In this section of the Colossus Movie Guide for Psycho, we will explain the film’s ending.
The end of Psycho explained
The very ending of Psycho consists of three parts. First, there’s the events that take place at Bates Motel. Lila is in the basement of Norman’s home when she discovers what she believes to be Norman’s mother—but really, it’s just a skeleton of the mother. Then Norman runs through the door wearing his mother’s clothing, yells, “I’m Norma Bates!” and lunges at Lila before being tackled by Sam.
Then we cut to a police station, where a psychiatrist explains to Lila, Sam, and a collection of police officers that Norman suffers from multiple personality disorder. Because Norman’s mother was jealous and possessive, Norman embodies her vindictiveness and lashes out at anyone whom she feels endangers Norman, threatens her moralistic values. On top of it all, we find out that Norman killed his own mother after finding her in bed with a man that wasn’t his father. So on some level, he has recreated his mother out of guilt.
Then we cut to Norman, who sits in a room by himself at the police station. To close the movie, we hear internal dialogue from his mother, who says:
It’s sad, when a mother has to speak the words that condemn her own son. But I couldn’t allow them to believe that I would commit murder. They’ll put him away now, as I should have years ago. He was always bad, and in the end he intended to tell them I killed those girls and that man… as if I could do anything but just sit and stare, like one of his stuffed birds. They know I can’t move a finger, and I won’t. I’ll just sit here and be quiet, just in case they do… suspect me. They’re probably watching me. Well, let them. Let them see what kind of a person I am. I’m not even going to swat that fly. I hope they are watching… they’ll see. They’ll see and they’ll know, and they’ll say, “Why, she wouldn’t even harm a fly…”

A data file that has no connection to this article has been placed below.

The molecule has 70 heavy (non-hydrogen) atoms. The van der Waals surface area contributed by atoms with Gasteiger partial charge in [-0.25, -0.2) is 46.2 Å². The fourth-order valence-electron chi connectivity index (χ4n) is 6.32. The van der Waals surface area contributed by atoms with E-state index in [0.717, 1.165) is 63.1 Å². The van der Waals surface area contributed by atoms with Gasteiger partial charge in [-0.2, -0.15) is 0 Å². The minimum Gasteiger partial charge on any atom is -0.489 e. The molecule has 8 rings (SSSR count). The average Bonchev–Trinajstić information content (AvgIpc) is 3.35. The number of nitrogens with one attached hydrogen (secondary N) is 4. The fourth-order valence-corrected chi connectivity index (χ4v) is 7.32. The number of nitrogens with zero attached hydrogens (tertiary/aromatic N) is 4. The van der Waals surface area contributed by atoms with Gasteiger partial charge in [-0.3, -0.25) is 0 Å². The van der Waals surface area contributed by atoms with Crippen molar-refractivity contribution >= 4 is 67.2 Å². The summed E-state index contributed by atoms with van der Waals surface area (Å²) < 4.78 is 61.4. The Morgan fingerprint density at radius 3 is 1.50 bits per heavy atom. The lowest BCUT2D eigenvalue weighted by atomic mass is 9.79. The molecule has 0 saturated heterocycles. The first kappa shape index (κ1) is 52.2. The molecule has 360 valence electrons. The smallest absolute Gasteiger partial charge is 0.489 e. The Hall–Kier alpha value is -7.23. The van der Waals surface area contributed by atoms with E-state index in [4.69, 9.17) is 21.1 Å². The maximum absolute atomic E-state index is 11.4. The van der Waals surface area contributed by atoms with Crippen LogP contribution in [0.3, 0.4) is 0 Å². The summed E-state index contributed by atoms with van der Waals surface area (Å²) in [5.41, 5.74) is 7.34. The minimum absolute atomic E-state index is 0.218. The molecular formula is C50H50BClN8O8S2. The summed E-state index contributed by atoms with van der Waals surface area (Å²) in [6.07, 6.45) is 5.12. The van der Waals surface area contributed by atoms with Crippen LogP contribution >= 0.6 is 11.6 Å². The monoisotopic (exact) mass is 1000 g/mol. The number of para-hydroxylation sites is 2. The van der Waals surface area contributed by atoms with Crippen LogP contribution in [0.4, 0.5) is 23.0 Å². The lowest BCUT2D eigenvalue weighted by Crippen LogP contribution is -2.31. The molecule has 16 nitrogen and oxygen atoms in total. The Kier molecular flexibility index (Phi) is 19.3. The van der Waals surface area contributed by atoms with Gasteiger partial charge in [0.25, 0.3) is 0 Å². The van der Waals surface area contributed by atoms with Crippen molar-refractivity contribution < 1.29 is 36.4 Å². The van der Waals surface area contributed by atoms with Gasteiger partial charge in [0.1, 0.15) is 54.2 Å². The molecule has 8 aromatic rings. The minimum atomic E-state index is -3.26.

Between these three parts, there is constant change in energy. When Lila discovers Norman’s dark secret, the atmosphere is intense, chaotic, terrifying. But in the police station, normalcy sets in when the psychiatrist explains everything to Sam and Lila. The climate is calm, meditative, logical. And then we finally cut to Norman, whose sinister story has been revealed. The aura then becomes chilling, alluring, villainous.
This unnerving environmental flux is very purposeful on Hitchcock’s part, meant to toy with the audience and our perception of madness. Norman’s psychosis is clear, as he believes his dead mother’s spirit inhabits his body. He seemingly switches between himself and his mother’s persona without thought or rationale, truly believing that he is both himself and Norma—this is not the behavior of a sane person.
But there’s more to Norman than meets the eye. Yes, he is psychotic. But as we discussed in the Themes and Meaning section, Norman was driven to madness because of unfortunate circumstances in his life. The isolation he experienced at his hidden motel made him irrevocably lonely, and the sadness and guilt he felt after losing his mother wore on him over the years, driving him to a point where he recreated his mother to combat the lonesomeness, the depression. Because nobody was there for him, he went a little mad.